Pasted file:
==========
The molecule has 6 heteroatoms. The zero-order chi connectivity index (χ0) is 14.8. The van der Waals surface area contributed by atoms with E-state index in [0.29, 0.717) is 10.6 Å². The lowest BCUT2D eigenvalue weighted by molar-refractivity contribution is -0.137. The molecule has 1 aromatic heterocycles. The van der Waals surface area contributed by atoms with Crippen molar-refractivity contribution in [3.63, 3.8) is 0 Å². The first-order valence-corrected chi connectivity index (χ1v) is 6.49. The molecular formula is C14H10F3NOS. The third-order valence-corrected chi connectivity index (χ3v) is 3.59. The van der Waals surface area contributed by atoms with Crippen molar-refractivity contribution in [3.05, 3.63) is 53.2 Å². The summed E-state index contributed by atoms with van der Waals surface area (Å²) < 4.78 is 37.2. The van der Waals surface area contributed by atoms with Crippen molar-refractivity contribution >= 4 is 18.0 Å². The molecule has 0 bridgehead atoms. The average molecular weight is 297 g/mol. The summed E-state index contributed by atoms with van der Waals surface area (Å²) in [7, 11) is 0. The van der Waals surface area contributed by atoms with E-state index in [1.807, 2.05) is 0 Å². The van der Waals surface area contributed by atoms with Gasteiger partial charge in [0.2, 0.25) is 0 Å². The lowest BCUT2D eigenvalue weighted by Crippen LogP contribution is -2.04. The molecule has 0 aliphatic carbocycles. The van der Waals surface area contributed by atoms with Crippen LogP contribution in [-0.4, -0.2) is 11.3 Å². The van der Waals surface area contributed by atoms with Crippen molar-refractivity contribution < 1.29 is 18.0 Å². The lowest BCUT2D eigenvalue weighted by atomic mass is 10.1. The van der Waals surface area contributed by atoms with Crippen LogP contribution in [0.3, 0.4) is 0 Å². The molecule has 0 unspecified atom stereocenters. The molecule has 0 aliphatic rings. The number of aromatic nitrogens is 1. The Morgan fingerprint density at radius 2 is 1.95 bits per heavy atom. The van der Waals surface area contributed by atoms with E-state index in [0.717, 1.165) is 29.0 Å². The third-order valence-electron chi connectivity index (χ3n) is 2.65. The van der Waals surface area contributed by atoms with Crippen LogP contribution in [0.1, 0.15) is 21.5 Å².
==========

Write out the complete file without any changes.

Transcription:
The molecule has 6 heteroatoms. The zero-order chi connectivity index (χ0) is 14.8. The van der Waals surface area contributed by atoms with E-state index in [0.29, 0.717) is 10.6 Å². The lowest BCUT2D eigenvalue weighted by molar-refractivity contribution is -0.137. The molecule has 1 aromatic heterocycles. The van der Waals surface area contributed by atoms with Crippen molar-refractivity contribution in [3.63, 3.8) is 0 Å². The first-order valence-corrected chi connectivity index (χ1v) is 6.49. The molecular formula is C14H10F3NOS. The third-order valence-corrected chi connectivity index (χ3v) is 3.59. The van der Waals surface area contributed by atoms with Crippen molar-refractivity contribution in [3.05, 3.63) is 53.2 Å². The summed E-state index contributed by atoms with van der Waals surface area (Å²) < 4.78 is 37.2. The van der Waals surface area contributed by atoms with Crippen molar-refractivity contribution >= 4 is 18.0 Å². The molecule has 0 bridgehead atoms. The average molecular weight is 297 g/mol. The summed E-state index contributed by atoms with van der Waals surface area (Å²) in [7, 11) is 0. The van der Waals surface area contributed by atoms with E-state index in [1.807, 2.05) is 0 Å². The van der Waals surface area contributed by atoms with Gasteiger partial charge in [0.2, 0.25) is 0 Å². The lowest BCUT2D eigenvalue weighted by Crippen LogP contribution is -2.04. The molecule has 0 aliphatic carbocycles. The van der Waals surface area contributed by atoms with Crippen LogP contribution in [-0.4, -0.2) is 11.3 Å². The van der Waals surface area contributed by atoms with Crippen molar-refractivity contribution < 1.29 is 18.0 Å². The lowest BCUT2D eigenvalue weighted by atomic mass is 10.1. The van der Waals surface area contributed by atoms with Crippen LogP contribution in [0.3, 0.4) is 0 Å². The molecule has 0 unspecified atom stereocenters. The molecule has 0 aliphatic rings. The number of aromatic nitrogens is 1. The Morgan fingerprint density at radius 2 is 1.95 bits per heavy atom. The van der Waals surface area contributed by atoms with E-state index in [0.717, 1.165) is 29.0 Å². The third-order valence-electron chi connectivity index (χ3n) is 2.65. The van der Waals surface area contributed by atoms with Crippen LogP contribution in [0.1, 0.15) is 21.5 Å².